Cytometry and Antibody Technology

Panel Design

Panel Design Overview

Before designing a panel, you should gather some information:

  • A list of markers for your panel
  • Expression level of markers on your cells of interest (high/low/unknown)
  • A rough gating strategy
  • Determine which instrument you are using and which fluorophores are best for that instrument

Then you can begin to assemble your panel:

  • Spread out your markers evenly over the lasers (i.e. don’t use 5 violet laser fluorophores for a 6-color panel)
  • Assign highly expressed markers to dim fluorophores and markers with low or unknown expression to bright fluorophores

Flow Basics 2.0 is a 5-part training course that covers the practical steps for designing and executing a flow cytometry experiment. The third part covers steps for successful panel design. The full course can be found on the Additional Courses page (located under the Training menu).

Check out this blog post to learn about common panel design mistakes that lead to bad data.

External Websites with Panel Design Tools
Registration may be required

Our instruments are listed on Fluorofinder. The website will guide you through the panel design steps: enter your marker, target species, antigen density, etc.

The result is a list of available antibodies paired with fluorophores from various manufacturers.


BenchSci is an AI-Assisted antibody selection tool. Simply enter the desired antibody and you get a list of figures and publications related to that antibody.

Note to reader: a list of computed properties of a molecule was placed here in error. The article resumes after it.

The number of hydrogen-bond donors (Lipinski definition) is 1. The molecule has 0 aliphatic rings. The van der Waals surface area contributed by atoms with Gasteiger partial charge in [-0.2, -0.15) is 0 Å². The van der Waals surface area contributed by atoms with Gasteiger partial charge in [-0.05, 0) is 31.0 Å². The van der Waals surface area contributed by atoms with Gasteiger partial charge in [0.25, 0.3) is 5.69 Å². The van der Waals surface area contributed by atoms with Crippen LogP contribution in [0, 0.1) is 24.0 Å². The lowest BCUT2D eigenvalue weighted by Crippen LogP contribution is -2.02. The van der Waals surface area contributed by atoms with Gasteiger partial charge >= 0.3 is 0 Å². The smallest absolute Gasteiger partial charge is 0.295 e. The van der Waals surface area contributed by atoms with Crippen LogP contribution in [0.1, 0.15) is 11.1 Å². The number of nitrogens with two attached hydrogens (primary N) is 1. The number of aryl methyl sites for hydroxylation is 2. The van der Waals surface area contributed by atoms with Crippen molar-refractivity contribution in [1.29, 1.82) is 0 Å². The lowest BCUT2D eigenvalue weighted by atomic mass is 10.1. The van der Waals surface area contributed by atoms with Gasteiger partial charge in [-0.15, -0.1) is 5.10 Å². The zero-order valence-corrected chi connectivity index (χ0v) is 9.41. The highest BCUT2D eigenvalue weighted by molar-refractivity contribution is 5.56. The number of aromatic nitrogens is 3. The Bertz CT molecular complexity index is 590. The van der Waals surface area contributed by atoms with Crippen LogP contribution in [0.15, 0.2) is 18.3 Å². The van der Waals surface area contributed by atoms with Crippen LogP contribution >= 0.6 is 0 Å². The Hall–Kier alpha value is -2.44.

CiteAb provides a way to choose reagents by reviewing the scientific literature.


Antibodypedia scores antibodies to guide researchers to choose an appropriate antibody for a particular application.

Optimized Multicolor Immunofluorescence Panels (OMIPs)

Optimized Multicolor Immunofluorescence Panel (OMIP) is a special peer-reviewed Cytometry Part A publication type that reports on newly designed and optimized multicolor panels for flow cytometry, fluorescence microscopy, image cytometry, and other polychromatic fluorescence-based methods.

OMIPs are aimed: (1) to alleviate the development time for researchers in need of the same or highly similar panels, (2) to provide a starting point for the creation of novel OMIPs, and (3) to give the developers of the panels credit via citation or the publication.

Spectra Viewers
Useful information/web links
User Groups

ChUG empower researchers with knowledge of cytometry tools and applications needed to generate impactful discoveries. ChUG is a scientific educational group based in the Greater Chicagoland area that aims to connect researchers in the community to facilitate the transfer of knowledge in areas of cytometry technology and methodology.

Established in 1989, the list has been continuously available for free access to all scientists. It is a vibrant community of flow cytometry users and a great place to learn about the field and get help from experts around the world. The current membership is approximately 4500 scientists. Subscribe here.